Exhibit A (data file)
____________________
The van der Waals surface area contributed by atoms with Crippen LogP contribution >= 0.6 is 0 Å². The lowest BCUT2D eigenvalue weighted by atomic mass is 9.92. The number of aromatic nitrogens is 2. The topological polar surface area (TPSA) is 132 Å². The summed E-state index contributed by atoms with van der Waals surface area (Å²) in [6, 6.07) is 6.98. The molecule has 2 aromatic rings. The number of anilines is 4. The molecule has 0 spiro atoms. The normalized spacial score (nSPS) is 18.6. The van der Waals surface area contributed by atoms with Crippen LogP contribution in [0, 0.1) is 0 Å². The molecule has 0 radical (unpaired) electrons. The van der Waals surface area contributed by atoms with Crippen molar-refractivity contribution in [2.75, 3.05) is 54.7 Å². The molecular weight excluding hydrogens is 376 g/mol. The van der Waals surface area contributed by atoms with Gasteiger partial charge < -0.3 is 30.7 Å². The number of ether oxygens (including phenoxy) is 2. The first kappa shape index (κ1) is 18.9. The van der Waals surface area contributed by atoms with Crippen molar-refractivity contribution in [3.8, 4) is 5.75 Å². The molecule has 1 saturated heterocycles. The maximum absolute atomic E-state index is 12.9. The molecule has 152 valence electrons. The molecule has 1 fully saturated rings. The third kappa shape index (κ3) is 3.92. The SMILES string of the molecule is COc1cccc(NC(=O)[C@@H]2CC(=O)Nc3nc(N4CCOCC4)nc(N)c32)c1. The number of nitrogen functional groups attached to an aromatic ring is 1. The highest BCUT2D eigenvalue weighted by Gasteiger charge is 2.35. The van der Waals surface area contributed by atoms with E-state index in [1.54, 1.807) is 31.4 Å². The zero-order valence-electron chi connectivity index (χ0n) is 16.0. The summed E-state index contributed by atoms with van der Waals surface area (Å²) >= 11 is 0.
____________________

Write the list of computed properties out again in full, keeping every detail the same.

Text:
The van der Waals surface area contributed by atoms with Crippen LogP contribution >= 0.6 is 0 Å². The lowest BCUT2D eigenvalue weighted by atomic mass is 9.92. The number of aromatic nitrogens is 2. The topological polar surface area (TPSA) is 132 Å². The summed E-state index contributed by atoms with van der Waals surface area (Å²) in [6, 6.07) is 6.98. The molecule has 2 aromatic rings. The number of anilines is 4. The molecule has 0 spiro atoms. The normalized spacial score (nSPS) is 18.6. The van der Waals surface area contributed by atoms with Crippen LogP contribution in [0, 0.1) is 0 Å². The molecule has 0 radical (unpaired) electrons. The van der Waals surface area contributed by atoms with Crippen molar-refractivity contribution in [2.75, 3.05) is 54.7 Å². The molecular weight excluding hydrogens is 376 g/mol. The van der Waals surface area contributed by atoms with Gasteiger partial charge < -0.3 is 30.7 Å². The number of ether oxygens (including phenoxy) is 2. The first kappa shape index (κ1) is 18.9. The van der Waals surface area contributed by atoms with Crippen molar-refractivity contribution in [3.8, 4) is 5.75 Å². The molecule has 1 saturated heterocycles. The maximum absolute atomic E-state index is 12.9. The molecule has 152 valence electrons. The molecule has 1 fully saturated rings. The third kappa shape index (κ3) is 3.92. The SMILES string of the molecule is COc1cccc(NC(=O)[C@@H]2CC(=O)Nc3nc(N4CCOCC4)nc(N)c32)c1. The number of nitrogen functional groups attached to an aromatic ring is 1. The highest BCUT2D eigenvalue weighted by Gasteiger charge is 2.35. The van der Waals surface area contributed by atoms with E-state index in [1.54, 1.807) is 31.4 Å². The zero-order valence-electron chi connectivity index (χ0n) is 16.0. The summed E-state index contributed by atoms with van der Waals surface area (Å²) >= 11 is 0.